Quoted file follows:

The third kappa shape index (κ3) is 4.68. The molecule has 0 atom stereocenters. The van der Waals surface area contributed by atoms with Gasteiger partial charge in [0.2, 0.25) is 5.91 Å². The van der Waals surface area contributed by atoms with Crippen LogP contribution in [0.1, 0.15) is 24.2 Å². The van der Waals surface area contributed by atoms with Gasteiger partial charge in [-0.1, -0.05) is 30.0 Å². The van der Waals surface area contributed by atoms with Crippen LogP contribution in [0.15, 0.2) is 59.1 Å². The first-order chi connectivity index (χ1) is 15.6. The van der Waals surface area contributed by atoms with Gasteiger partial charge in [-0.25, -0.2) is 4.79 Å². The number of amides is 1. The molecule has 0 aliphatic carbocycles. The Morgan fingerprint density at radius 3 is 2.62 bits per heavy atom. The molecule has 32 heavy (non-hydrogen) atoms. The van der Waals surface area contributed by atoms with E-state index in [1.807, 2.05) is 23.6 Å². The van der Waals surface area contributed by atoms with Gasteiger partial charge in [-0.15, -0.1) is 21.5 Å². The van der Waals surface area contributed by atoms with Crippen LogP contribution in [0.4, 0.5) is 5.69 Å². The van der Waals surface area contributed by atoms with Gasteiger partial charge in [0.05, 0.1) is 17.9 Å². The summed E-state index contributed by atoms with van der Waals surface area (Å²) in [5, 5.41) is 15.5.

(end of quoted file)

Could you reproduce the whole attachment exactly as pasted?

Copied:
The third kappa shape index (κ3) is 4.68. The molecule has 0 atom stereocenters. The van der Waals surface area contributed by atoms with Gasteiger partial charge in [0.2, 0.25) is 5.91 Å². The van der Waals surface area contributed by atoms with Crippen LogP contribution in [0.1, 0.15) is 24.2 Å². The van der Waals surface area contributed by atoms with Gasteiger partial charge in [-0.1, -0.05) is 30.0 Å². The van der Waals surface area contributed by atoms with Crippen LogP contribution in [0.15, 0.2) is 59.1 Å². The first-order chi connectivity index (χ1) is 15.6. The van der Waals surface area contributed by atoms with Gasteiger partial charge in [-0.25, -0.2) is 4.79 Å². The number of amides is 1. The molecule has 0 aliphatic carbocycles. The Morgan fingerprint density at radius 3 is 2.62 bits per heavy atom. The molecule has 32 heavy (non-hydrogen) atoms. The van der Waals surface area contributed by atoms with E-state index in [1.807, 2.05) is 23.6 Å². The van der Waals surface area contributed by atoms with Gasteiger partial charge in [-0.15, -0.1) is 21.5 Å². The van der Waals surface area contributed by atoms with Crippen LogP contribution in [0.4, 0.5) is 5.69 Å². The van der Waals surface area contributed by atoms with Gasteiger partial charge in [0.05, 0.1) is 17.9 Å². The summed E-state index contributed by atoms with van der Waals surface area (Å²) in [5, 5.41) is 15.5.